“There’s nothing you can do, except pray if that fits with your beliefs. But tell me, why did you make him your Staff?”
Elaine explained. “He was soaking up manna faster than we expected and wasn’t dealing with it well. We tried siphoning it off while he adjusted, but when he started impulsively starting fires it scared him and us. Making him our Staff was the only way I could think of to both calm his impulses and draw off the excess energy until he was able to get some training.”
Rich jumped in. “I taught him how to light candles this morning, but that’s as much training as he’s gotten, I think.”
“We showed him how to feel auras,” added Margaret, “and he seems to have a talent for it, but again, that’s all he knows.”
“Well, I see there’s a lot of work ahead. I’ll start by showing him how to charge crystals. I have some that should hold several months’ worth of anyone’s manna absorption, even his. That should stabilize him until he can get more training. That is, depending on the extent of his damage. We’ll see.”
James Fuentes called out from the living room of the apartment they were renting. “Hey Boss, you might want to check out the tube!”
Martin Caldwell came in from the kitchen. “Turn it up, Jimmy,” he said with some irritation in his voice. He didn’t really like the living arrangements, but he hadn’t had an opportunity to find better.
“… early in the investigation. The explosion is being considered suspicious but we don’t have any leads at this time,” said Chief Barstow from the TV.
“The fact that the homeowner, James Patton, survived the explosion is considered a miracle by many here. He is said to have been thrown through a window and against a tree sixty-five feet away, and was knocked unconscious without a broken bone in his body. Why he survived and what caused the explosion is truly a mystery. In Henrietta, this is Rebecca Wallace for TV 10 News.” Fuentes turned the volume back down.
“Sounds like a wizard got hit with one of our grenades,” he said.
“Perhaps, but how would one have gotten here? Is someone else producing them, or something like them? I think you and Randy should swing by there tonight and check things out.”
“Sure thing, Boss.”
It was early evening when Rich and the witches were able to get back to Patton’s house. There was still crime scene tape all around, and a “Condemned” notice was tacked to the kitchen door, but otherwise the site was quiet.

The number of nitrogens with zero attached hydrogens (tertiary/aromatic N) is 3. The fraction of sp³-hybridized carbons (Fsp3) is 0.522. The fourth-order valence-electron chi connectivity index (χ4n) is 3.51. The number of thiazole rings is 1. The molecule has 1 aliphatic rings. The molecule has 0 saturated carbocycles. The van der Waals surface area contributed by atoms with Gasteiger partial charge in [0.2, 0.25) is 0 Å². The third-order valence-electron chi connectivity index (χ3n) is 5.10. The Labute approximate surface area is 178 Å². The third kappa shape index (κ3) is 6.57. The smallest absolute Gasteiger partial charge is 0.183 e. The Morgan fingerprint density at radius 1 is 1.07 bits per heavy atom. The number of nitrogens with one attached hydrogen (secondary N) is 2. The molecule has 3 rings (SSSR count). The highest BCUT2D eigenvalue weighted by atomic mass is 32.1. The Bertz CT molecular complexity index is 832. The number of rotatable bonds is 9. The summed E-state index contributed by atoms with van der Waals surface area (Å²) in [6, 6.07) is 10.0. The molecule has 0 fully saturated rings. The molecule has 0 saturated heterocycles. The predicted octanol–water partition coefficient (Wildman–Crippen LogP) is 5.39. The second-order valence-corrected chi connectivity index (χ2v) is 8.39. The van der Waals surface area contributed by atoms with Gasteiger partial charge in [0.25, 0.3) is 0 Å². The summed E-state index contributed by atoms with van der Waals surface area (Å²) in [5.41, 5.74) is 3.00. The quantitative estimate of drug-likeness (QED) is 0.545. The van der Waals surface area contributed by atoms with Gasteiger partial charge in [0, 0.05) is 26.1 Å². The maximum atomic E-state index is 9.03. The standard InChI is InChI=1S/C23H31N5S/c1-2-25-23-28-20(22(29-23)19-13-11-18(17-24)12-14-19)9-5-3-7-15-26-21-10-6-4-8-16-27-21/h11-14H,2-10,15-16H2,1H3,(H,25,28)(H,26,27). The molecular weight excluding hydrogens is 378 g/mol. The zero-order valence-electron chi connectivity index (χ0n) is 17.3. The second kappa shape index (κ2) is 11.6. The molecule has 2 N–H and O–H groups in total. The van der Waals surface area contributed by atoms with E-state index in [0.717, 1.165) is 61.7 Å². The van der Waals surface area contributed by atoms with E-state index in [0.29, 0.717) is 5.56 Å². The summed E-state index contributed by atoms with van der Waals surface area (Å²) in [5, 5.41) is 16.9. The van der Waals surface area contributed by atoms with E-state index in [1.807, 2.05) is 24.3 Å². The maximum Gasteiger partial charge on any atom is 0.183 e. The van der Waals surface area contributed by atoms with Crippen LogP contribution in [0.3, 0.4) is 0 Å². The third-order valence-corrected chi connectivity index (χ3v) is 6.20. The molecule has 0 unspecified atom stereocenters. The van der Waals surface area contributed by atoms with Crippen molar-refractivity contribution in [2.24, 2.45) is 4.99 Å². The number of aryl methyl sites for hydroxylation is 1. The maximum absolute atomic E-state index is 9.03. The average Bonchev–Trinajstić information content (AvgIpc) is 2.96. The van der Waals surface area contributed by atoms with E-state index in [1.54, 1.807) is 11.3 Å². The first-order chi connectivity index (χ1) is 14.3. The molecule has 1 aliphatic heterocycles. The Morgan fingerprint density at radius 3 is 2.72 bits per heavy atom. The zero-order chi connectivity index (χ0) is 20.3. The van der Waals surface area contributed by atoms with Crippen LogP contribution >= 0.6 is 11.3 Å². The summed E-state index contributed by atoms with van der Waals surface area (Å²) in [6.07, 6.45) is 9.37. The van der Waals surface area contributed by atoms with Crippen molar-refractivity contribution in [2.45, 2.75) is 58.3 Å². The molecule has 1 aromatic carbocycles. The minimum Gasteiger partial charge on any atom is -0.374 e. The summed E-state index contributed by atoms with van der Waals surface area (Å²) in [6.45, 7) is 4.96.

“You know, with all the publicity and all this yellow tape, I wouldn’t be surprised if someone breaks in and robs Scotty while he’s in the hospital.”
“I’m with you. Let’s set some wards while Rich and Yvonne look around.” They split up, Margaret and Elaine circling the house clockwise to perform their magic while Rich and Yvonne made a beeline to the kitchen.
“What a mess!” exclaimed Yvonne as they peered through the opening that Patton had flown out of. “That hole is enormous! Why, most of the kitchen floor is just gone!”
Rich made his way to what used to be the window on the other side of the kitchen door. He also looked in. “At least that main beam is still intact.” The beam was a squared tree trunk a foot across with bark still attached in places. There were notches where the floor joists used to sit. “How old do you think that is?”
Yvonne looked at it. “Probably older even than Elaine. Early eighteen hundreds, perhaps?”
“I hadn’t realized this house was that old.” Rich used a spell to cast a little more light into the basement area while Yvonne moved off to another window to check out the rest of the house. He was interested in some of the smaller objects down in the hole, using levitation to pluck them out so he could get a better look. Silverware and broken glasses glittered for his attention. After a few moments of poking around he went to join Yvonne.
“See anything interesting?” he asked.
“Only that Patton’s a lousy housekeeper,” replied Yvonne. “I don’t think all this mess can be attributed to the explosion. He needs some brownies.”
“That’s a good idea!” exclaimed Elaine as she and Margaret came up behind them, their work finished. “While Patton’s in the hospital let’s call some brownies to the house so that the place is cleaned up when he gets home.” Then she looked at the debris on the yard and the hole in the kitchen floor. “Well, as much as brownies can clean this up,” she added.
At two a.m. the street was completely empty except for the rental car that drove slowly toward Patton’s house. “I think this is the place,” said Fuentes.
“It sure is,” Nieves replied. “Pretty heavily warded, too. I don’t think stopping would be a good idea.”